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قراءة كتاب Encyclopaedia Britannica, 11th Edition, "Bréquigny, Louis Georges Oudard Feudrix de" to "Bulgaria" Volume 4, Part 3
تنويه: تعرض هنا نبذة من اول ١٠ صفحات فقط من الكتاب الالكتروني، لقراءة الكتاب كاملا اضغط على الزر “اشتر الآن"
Encyclopaedia Britannica, 11th Edition, "Bréquigny, Louis Georges Oudard Feudrix de" to "Bulgaria" Volume 4, Part 3
BRÉQUIGNY, LOUIS GEORGE OUDARD FEUDRIX DE (continued from part 2)
... volumes x.-xiv., the preface to vol. xi. containing important researches into the French communes. To the Table chronologique des diplômes, chartes, lettres, et actes imprimés concernant l'histoire de France he contributed three volumes in collaboration with Mouchet (1769-1783). Charged with the supervision of a large collection of documents bearing on French history, analogous to Rymer's Foedera, he published the first volume (Diplomatat. Chartae, &c., 1791). The Revolution interrupted him in his collection of Mémoires concernant l'histoire, les sciences, les lettres, et les arts des Chinois, begun in 1776 at the instance of the minister Bertin, when fifteen volumes had appeared.
See the note on Bréquigny at the end of vol. i. of the Mémoires de l'Académie des Inscriptions (1808); the Introduction to vol. iv. of the Table chronologique des diplômes (1836); Champollion-Figeac's preface to the Lettres des rois et reines; the Comité des travaux historiques, by X. Charmes, vol. i. passim; N. Oursel, Nouvelle biographie normande (1886); and the Catalogue des manuscrits des collections Duchesne et Bréquigny (in the Bibliothèque Nationale), by René Poupardin (1905).
BRESCIA (anc. Brixia), a city and episcopal see of Lombardy, Italy, the capital of the province of Brescia, finely situated at the foot of the Alps, 52 m. E. of Milan and 40 m. W. of Verona by rail. Pop. (1901) town, 42,495; commune, 72,731. The plan of the city is rectangular, and the streets intersect at right angles, a peculiarity handed down from Roman times, though the area enclosed by the medieval walls is larger than that of the Roman town, which occupied the eastern portion of the present one. The Piazza del Museo marks the site of the forum, and the museum on its north side is ensconced in a Corinthian temple with three cellae, by some attributed to Hercules, but more probably the Capitolium of the city, erected by Vespasian in A.D. 73 (if the inscription really belongs to the building; cf. Th. Mommsen in Corp. Inscrip. Lat. v. No. 4312, Berlin, 1872), and excavated in 1823. It contains a famous bronze statue of Victory, found in 1826. Scanty remains of a building on the south side of the forum, called the curia, but which may be a basilica, and of the theatre, on the east of the temple, still exist.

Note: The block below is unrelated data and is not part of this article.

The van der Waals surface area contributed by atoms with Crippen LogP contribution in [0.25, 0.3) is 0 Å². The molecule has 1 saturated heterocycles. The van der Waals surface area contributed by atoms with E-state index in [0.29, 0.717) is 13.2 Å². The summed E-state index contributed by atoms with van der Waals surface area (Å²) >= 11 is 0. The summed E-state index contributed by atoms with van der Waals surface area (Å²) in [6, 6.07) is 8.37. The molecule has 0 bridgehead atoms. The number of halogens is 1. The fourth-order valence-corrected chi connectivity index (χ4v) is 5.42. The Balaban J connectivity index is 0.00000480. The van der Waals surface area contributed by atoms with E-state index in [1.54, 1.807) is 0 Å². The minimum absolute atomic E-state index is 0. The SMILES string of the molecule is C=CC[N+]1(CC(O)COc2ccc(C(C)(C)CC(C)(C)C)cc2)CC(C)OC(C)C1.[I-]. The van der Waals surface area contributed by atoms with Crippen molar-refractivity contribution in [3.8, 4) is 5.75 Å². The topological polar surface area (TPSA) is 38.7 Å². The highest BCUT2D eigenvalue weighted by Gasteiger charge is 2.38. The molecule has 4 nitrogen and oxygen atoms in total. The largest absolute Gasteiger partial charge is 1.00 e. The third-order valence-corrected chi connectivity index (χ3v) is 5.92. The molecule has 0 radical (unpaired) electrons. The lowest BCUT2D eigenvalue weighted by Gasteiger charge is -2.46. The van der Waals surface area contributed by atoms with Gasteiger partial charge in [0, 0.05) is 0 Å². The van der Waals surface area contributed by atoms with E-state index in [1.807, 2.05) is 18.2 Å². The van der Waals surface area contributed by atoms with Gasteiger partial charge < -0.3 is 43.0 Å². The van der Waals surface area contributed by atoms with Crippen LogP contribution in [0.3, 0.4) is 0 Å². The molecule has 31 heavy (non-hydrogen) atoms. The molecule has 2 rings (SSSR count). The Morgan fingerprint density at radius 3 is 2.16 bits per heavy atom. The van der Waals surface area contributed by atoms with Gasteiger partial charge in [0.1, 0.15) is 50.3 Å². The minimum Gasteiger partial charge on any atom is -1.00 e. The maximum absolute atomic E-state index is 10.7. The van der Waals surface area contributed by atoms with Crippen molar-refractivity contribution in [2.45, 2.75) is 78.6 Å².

Brescia contains many interesting medieval buildings. The castle, at the north-east angle of the town, commands a fine view. It is now a military prison. The old cathedral is a round domed structure of the 10th (?) century erected over an early Christian basilica, which has forty-two ancient columns; and the Broletto, adjoining the new cathedral (a building of 1604) on the north, is a massive building of the 12th and 13th centuries (the original town hall, now the prefecture and law courts), with a lofty tower. There are also remains of the convent of S. Salvatore, founded by Desiderius, king of Lombardy, including three churches, two of which now contain the fine medieval museum, which possesses good ivories. The church of S. Francesco has a Gothic façade and cloisters. There are also some good Renaissance palaces and other buildings, including the Municipio, begun in 1492 and completed by Jacopo Sansovino in 1554-1574. This is a magnificent structure, with fine ornamentation. The church of S. Maria dei Miracoli (1488-1523) is also noteworthy for its general effect and for the richness of its details, especially of the reliefs on the façade. Many other churches, and the picture gallery (Galleria Martinengo), contain fine works of the painters of the Brescian school, Alessandro Bonvicino (generally known as Moretto), Girolamo Romanino and Moretto's pupil, Giovanni Battista Moroni. The Biblioteca Queriniana contains early MSS., a 14th-century MS. of Dante, &c., and some rare incunabula. The city is well supplied with water, and has no less than seventy-two public fountains. Brescia has considerable factories of iron ware, particularly fire-arms and weapons (one of the government small arms factories being situated here), also of woollens, linens and silks, matches, candles, &c. The stone quarries of Mazzano, 8 m. east of Brescia, supplied material for the monument to Victor Emmanuel II. and other buildings in Rome. Brescia is situated on the main railway line between Milan and Verona, and has branch railways to Iseo, Parma, Cremona and (via Rovato) to Bergamo, and steam tramways to Mantua, Soncino, Ponte Toscolano and Cardone Valtrompia.